When I was a child, along with my brothers and sisters I would spend a portion of the summer vacation with my mother’s older sister. My aunt lived in the country, in a large sprawling house surrounded by fruit trees under which chickens would forage loudly for food. It was probably the sight of one of these hens being killed for the Sunday meal that may have influenced my teenage decision to stop eating meat altogether.
I had a ton of cousins in the country, some my age, others younger and older. My mother and her sister were fertile women. Because we were from the city, our arrival would be greeted as something very special, not just by my country cousins but also by the children of the village. My siblings and I were keenly aware of our special status and would lord it over the country bumpkins. They in turn would perform special treats for us and would often do our chores. I remember one cousin making me mashed potatoes thick with cream and butter almost every day for a month because I loved it so. My grandmother would later suck her teeth in irritation and wonder why her older daughter had allowed me to get so fat.
One summer, after I had obtained the highest score at school in the end-of-term exams, my aunt observed that I was not sleeping with a pillow. She asked me why, and I told her that I just did not enjoy sleeping with my head up high. I preferred to lay flat. The truth is, I had never enjoyed sleeping with a pillow, and that year I had finally built up enough self-confidence to abandon a sleeping style that left me feeling unrested in the morning or with a sore neck.
My aunt remarked that that probably explained why I was so bright and had done so well on my exams. It was probably because the blood circulated freely in my brain while I slept, she noted in an awestruck tone that suggested that she really should have thought of this before. As a result, she took away every last pillow from my cousins’ beds and forced them to allow the blood to circulate in their brains for the rest of that vacation.
Needless to say, I immediately became persona non grata. My cousins were justifiably annoyed. At the same time, they believed that their mother might be right and that sleeping without pillows would magically transform them into exam-passing intellects. As a result, they alternated between rejecting me outright and regarding me with awe. I coped by sucking up to my aunt who taught me to cook just in case my big brain eventually interfered with my ability to find a husband.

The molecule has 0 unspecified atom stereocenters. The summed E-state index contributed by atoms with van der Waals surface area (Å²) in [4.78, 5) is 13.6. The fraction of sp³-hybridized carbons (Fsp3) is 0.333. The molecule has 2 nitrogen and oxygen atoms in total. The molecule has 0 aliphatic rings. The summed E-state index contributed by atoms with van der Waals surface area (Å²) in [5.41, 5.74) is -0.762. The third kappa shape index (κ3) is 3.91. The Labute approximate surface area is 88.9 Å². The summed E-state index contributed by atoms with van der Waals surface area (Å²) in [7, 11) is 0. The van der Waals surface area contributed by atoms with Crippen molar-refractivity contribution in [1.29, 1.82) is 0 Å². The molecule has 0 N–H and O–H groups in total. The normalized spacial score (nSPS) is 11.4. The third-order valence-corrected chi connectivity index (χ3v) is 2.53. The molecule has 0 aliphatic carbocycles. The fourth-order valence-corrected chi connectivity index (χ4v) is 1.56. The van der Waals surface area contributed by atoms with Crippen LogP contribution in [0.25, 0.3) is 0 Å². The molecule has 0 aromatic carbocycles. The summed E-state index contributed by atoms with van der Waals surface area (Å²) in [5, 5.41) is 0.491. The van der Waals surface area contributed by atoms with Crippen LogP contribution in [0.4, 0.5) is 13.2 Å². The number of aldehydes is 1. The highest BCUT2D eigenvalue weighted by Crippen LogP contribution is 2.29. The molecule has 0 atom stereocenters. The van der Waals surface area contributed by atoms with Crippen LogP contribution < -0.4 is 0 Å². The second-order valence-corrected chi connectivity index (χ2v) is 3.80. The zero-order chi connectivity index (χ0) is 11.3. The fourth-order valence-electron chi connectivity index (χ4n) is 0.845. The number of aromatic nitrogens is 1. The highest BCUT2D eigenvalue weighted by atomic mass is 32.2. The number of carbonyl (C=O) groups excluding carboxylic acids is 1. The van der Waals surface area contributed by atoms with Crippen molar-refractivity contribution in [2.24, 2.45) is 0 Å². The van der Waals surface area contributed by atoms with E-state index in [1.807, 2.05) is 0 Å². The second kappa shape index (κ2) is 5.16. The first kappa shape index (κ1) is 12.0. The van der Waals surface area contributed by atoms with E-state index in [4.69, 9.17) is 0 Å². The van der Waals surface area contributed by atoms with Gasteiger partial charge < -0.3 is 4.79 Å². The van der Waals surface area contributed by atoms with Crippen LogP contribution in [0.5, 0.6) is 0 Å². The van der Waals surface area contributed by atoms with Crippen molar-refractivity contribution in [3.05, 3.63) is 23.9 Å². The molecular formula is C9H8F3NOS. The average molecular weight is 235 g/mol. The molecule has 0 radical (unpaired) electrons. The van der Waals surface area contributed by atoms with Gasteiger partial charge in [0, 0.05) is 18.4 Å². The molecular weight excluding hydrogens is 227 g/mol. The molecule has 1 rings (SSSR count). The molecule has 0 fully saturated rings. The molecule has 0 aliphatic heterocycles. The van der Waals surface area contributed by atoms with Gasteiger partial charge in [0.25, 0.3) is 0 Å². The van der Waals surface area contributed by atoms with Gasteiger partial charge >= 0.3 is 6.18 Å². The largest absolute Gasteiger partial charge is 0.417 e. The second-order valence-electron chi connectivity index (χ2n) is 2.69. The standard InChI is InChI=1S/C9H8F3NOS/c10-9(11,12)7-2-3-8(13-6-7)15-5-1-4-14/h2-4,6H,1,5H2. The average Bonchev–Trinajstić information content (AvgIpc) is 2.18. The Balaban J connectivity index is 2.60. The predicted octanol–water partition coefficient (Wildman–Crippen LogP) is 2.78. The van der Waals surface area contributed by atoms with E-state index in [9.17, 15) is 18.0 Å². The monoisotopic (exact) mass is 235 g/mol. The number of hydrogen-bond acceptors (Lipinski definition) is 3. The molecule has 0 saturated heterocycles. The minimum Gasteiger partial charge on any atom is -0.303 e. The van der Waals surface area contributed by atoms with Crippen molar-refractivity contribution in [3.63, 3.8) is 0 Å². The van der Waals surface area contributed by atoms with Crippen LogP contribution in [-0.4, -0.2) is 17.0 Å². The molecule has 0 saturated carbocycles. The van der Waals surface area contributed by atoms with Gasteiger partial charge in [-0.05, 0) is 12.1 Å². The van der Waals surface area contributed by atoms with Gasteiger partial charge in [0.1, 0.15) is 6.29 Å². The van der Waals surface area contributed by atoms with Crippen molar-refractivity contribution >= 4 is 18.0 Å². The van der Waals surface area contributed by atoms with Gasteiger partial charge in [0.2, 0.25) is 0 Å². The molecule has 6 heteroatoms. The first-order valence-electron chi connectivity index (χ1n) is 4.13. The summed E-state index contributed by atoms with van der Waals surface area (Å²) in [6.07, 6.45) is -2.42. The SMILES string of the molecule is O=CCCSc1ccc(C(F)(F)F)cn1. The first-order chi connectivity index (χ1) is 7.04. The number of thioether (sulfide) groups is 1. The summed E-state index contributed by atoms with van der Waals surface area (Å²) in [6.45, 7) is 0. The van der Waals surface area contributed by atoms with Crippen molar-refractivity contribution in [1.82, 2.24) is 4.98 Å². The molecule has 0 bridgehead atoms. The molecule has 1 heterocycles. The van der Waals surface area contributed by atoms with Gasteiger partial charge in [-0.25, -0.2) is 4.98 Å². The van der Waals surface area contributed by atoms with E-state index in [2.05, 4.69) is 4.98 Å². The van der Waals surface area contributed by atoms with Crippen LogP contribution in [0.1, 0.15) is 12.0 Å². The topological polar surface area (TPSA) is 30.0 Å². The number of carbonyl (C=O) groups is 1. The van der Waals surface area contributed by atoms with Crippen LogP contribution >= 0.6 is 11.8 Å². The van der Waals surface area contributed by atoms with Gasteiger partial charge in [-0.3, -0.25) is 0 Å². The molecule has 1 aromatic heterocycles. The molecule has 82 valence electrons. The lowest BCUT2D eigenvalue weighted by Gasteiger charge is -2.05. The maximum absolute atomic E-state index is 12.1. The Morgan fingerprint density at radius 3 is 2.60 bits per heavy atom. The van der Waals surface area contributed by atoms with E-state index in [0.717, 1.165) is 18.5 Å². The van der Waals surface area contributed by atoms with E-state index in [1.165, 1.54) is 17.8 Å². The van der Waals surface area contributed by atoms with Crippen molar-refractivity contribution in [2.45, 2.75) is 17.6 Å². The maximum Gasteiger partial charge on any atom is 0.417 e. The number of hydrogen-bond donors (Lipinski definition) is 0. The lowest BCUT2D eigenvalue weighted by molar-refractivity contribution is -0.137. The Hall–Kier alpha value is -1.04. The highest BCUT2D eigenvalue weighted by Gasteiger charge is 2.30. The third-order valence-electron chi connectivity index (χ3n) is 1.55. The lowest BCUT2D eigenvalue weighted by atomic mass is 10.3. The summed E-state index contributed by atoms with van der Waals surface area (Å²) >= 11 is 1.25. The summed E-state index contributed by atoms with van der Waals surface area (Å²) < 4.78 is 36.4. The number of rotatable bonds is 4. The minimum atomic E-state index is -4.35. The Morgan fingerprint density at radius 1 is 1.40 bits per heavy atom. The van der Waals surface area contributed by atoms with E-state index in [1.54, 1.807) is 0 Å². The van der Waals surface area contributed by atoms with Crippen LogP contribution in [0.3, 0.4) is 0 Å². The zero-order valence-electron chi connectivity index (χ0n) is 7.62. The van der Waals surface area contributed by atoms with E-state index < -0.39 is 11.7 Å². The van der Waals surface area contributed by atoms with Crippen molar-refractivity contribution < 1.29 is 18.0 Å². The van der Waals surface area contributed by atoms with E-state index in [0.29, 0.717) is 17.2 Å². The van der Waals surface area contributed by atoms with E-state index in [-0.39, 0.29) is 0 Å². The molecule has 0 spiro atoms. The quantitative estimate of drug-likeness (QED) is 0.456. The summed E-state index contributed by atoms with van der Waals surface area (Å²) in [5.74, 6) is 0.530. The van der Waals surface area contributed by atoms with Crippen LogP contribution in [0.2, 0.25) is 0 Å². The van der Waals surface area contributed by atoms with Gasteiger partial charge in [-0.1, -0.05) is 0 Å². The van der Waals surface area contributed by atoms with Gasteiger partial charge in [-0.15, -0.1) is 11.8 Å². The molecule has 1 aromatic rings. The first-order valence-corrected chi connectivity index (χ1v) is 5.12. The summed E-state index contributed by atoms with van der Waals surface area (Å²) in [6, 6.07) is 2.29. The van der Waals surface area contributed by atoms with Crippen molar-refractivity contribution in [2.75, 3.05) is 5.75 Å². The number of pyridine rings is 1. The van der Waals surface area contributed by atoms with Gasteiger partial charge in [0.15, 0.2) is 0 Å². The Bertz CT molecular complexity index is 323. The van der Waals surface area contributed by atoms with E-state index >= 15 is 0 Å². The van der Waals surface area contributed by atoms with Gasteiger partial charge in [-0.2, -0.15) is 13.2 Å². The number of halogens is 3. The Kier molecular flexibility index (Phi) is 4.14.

I thought of that summer as I listened to comments by Bob Costas on NBC, the day after Usain Bolt broke the record for the 100-meter dash. Costas has performed the role of lead anchor for NBC, but on all events Caribbean, he has often been accompanied by Ato Boldon. Unfortunately we rarely get to see Boldon and his sexy lips. Ato’s voice often performs backdrop against Bob Costas' face which resolutely refuses to age along with his hair that resolutely refuses to change color, even as his Hispanic name resolutely refuses to distract from his whiteness. But I digress.
After Usain won the 100 meters dash, a proud Ato Boldon could not restrain his excitement. Bob Costas played it cooler as he found himself forced to comment on successes not related to Michael Phelps that were amazingly still occurring in Beijing.
Of course, because Usain is not American, I was not privileged to see his race live. I accept that NBC has paid dearly for their gamble on Phelps and that a non-American breaking world records is just not going to be their main story. So I was grateful that I got to see this race at all.
After the race was over and the excitable Boldon had been dispatched, Costas reported on an interview with Usain Bolt’s father. We were not privileged to see this interview – after all Papa Bolt was no Mama Phelps. So we had to take Costas’ word for it. He informed us that Bolt’s father had apparently credited his son’s amazing success to his having been raised on a diet of the special type of yellow yam grown in northern Jamaica.
Here we go, I thought. The price of yam is about to go up in Jamaica.
After Usain smashed Michael Johnson’s record in the 200 meters, I seriously contemplated finding a way to buy stock in a Jamaican yam farm. As other Jamaican athletes have continued to be inspired by their countryman’s success, I have alternated between jumping with joy while secretly wondering how I could capitalize on the pending explosion of the cost of yam on that island.
But my enthusism is checked by the story of how my cousins got their pillows back. It had everything to do with abysmally failing their Xmas exams. The blood circulating through their collective brains had not made a bit of difference. So maybe the cost of yam will not go up in Jamaica after all.